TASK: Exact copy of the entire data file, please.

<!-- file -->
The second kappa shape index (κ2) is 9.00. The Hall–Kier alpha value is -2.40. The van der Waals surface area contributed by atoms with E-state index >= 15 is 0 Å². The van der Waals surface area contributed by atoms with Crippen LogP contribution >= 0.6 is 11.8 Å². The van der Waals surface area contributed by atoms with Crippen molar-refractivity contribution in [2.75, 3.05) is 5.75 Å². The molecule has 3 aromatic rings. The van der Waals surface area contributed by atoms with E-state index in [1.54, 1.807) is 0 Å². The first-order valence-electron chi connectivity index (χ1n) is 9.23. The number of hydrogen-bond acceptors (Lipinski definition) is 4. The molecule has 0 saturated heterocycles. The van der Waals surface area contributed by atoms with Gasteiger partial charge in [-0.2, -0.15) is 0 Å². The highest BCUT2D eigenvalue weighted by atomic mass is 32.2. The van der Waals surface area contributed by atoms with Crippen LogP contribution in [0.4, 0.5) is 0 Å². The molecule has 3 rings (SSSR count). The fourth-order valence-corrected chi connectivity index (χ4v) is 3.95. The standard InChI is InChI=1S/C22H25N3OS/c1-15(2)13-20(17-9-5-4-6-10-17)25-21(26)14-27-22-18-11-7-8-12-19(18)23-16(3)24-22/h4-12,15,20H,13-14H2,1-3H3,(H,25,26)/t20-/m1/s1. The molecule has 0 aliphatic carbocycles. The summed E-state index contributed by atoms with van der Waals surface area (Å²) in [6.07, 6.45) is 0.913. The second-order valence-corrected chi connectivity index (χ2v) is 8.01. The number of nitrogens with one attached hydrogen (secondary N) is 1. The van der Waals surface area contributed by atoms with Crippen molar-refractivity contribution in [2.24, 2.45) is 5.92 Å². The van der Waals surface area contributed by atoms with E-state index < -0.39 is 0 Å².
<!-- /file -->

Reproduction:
The second kappa shape index (κ2) is 9.00. The Hall–Kier alpha value is -2.40. The van der Waals surface area contributed by atoms with E-state index >= 15 is 0 Å². The van der Waals surface area contributed by atoms with Crippen LogP contribution >= 0.6 is 11.8 Å². The van der Waals surface area contributed by atoms with Crippen molar-refractivity contribution in [2.75, 3.05) is 5.75 Å². The molecule has 3 aromatic rings. The van der Waals surface area contributed by atoms with E-state index in [1.54, 1.807) is 0 Å². The first-order valence-electron chi connectivity index (χ1n) is 9.23. The number of hydrogen-bond acceptors (Lipinski definition) is 4. The molecule has 0 saturated heterocycles. The van der Waals surface area contributed by atoms with Gasteiger partial charge in [-0.2, -0.15) is 0 Å². The highest BCUT2D eigenvalue weighted by atomic mass is 32.2. The van der Waals surface area contributed by atoms with Crippen LogP contribution in [0.4, 0.5) is 0 Å². The molecule has 3 rings (SSSR count). The fourth-order valence-corrected chi connectivity index (χ4v) is 3.95. The standard InChI is InChI=1S/C22H25N3OS/c1-15(2)13-20(17-9-5-4-6-10-17)25-21(26)14-27-22-18-11-7-8-12-19(18)23-16(3)24-22/h4-12,15,20H,13-14H2,1-3H3,(H,25,26)/t20-/m1/s1. The molecule has 0 aliphatic carbocycles. The summed E-state index contributed by atoms with van der Waals surface area (Å²) in [6.07, 6.45) is 0.913. The second-order valence-corrected chi connectivity index (χ2v) is 8.01. The number of nitrogens with one attached hydrogen (secondary N) is 1. The van der Waals surface area contributed by atoms with Crippen molar-refractivity contribution in [2.24, 2.45) is 5.92 Å². The van der Waals surface area contributed by atoms with E-state index < -0.39 is 0 Å².